What's in a name? A whole lot, it turns out, in the world of trademark law. It's a lesson that the owner of a Seattle hair salon recently learned the hard way.

Now, Tart Beauty Studio is sharing its story as a cautionary tale to other small businesses.

Owner Lauren George says her shop has been operating under the same name, out of the same location in Ballard for the last twelve years.

So she was stunned when a cosmetics company based out of New York started sending her cease and desist letters a few months ago.

Tarte Cosmetics sells makeup and other beauty products throughout the country, and has a federal trademark registration that gives it national rights and protections."

The letters demand that Tart Beauty Studio change its name immediately, or face legal action due to a trademark infringement -- and despite the fact that the name is spelled differently.

"I don't feel like I'm a threat to them, but they just don't want the confusion, and they said there is confusion," said George. "It's big business bullying is what they're doing."

George is frustrated, but says she doesn't have the resources to fight a big company like Tarte Cosmetics.

KING 5 spoke to a trademark attorney who is not affiliated with this particular case, but said it's a situation that's much more common than most people think.

"The fact that they're spelled differently in this case really doesn't offer much protection," said attorney Robert Cumbow of Miller Nash Graham & Dunn. "How much do they look alike? How much do they sound alike? How close are they in meaning? And in this case, they look a lot alike. There's one extra extra letter in them. And they sound identical."

Cumbow said he knows it's a costly and frustrating experience for small business owners. His advice is for those business owners to do extensive research before choosing the name of their company.

"You've got to do your homework," he said. "So the very first thing for someone who is choosing a name for their business, product, or services is to get a search done, and make sure you aren't accidentally picking a name or product name that somebody else is already using."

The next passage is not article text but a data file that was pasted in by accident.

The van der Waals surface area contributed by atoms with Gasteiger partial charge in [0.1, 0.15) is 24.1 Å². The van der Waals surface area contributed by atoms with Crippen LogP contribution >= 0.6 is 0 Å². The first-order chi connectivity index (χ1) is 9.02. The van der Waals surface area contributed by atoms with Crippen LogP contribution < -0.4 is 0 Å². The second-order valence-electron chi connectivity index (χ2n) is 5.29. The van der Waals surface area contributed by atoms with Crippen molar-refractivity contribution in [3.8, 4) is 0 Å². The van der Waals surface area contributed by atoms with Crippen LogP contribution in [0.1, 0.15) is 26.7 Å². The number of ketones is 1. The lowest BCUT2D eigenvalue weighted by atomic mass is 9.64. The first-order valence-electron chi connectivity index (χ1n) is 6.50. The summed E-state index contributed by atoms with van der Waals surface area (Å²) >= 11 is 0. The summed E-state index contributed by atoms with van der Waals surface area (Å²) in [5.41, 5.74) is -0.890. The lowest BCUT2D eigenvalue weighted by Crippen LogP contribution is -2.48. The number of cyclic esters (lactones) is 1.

It's advice George wishes she'd heard sooner. So now, she is sharing that advice with everyone who will listen, hoping to spare another small business owner from a similar experience.

"It's really hard, I feel like there are a lot of things about being a small business owner that are hard and there's a lot of learning that goes into it," she said. "There's a lot of really rewarding things too, but when something like this comes up I just feel there's not a whole lot I can do."

George says her lawyer has tried to negotiate with Tarte Cosmetics, and they even designed a new logo for her salon, but she says the cosmetics company wasn't satisfied.

In a letter dated August 29, 2016, an attorney for Tarte Cosmetics wrote in part:

"Our client has carefully considered this proposed resolution and does not agree that the proposed logo will diminish the likelihood of confusion that is likely to occur if Tart continues to use the Tart Beauty Studio mark in any stylization and with any design. Accordingly, we must insist that Tart cease all use of the Tart Beauty Studio mark in all forms and comply with all of the demands set forth in our initial letter."

George has not yet made any final decisions about whether she will adhere to the request, though she says she's leaning in that direction.

She estimates it would cost close to $10,000 to change the salon's name, her business license, signage, business cards, and website.

"It's a big setback," she said. "And the biggest cost would be just our reputation, losing our name and the good word of mouth we have."

KING 5 reached out to Tarte Cosmetics for comment, but we haven't yet heard back.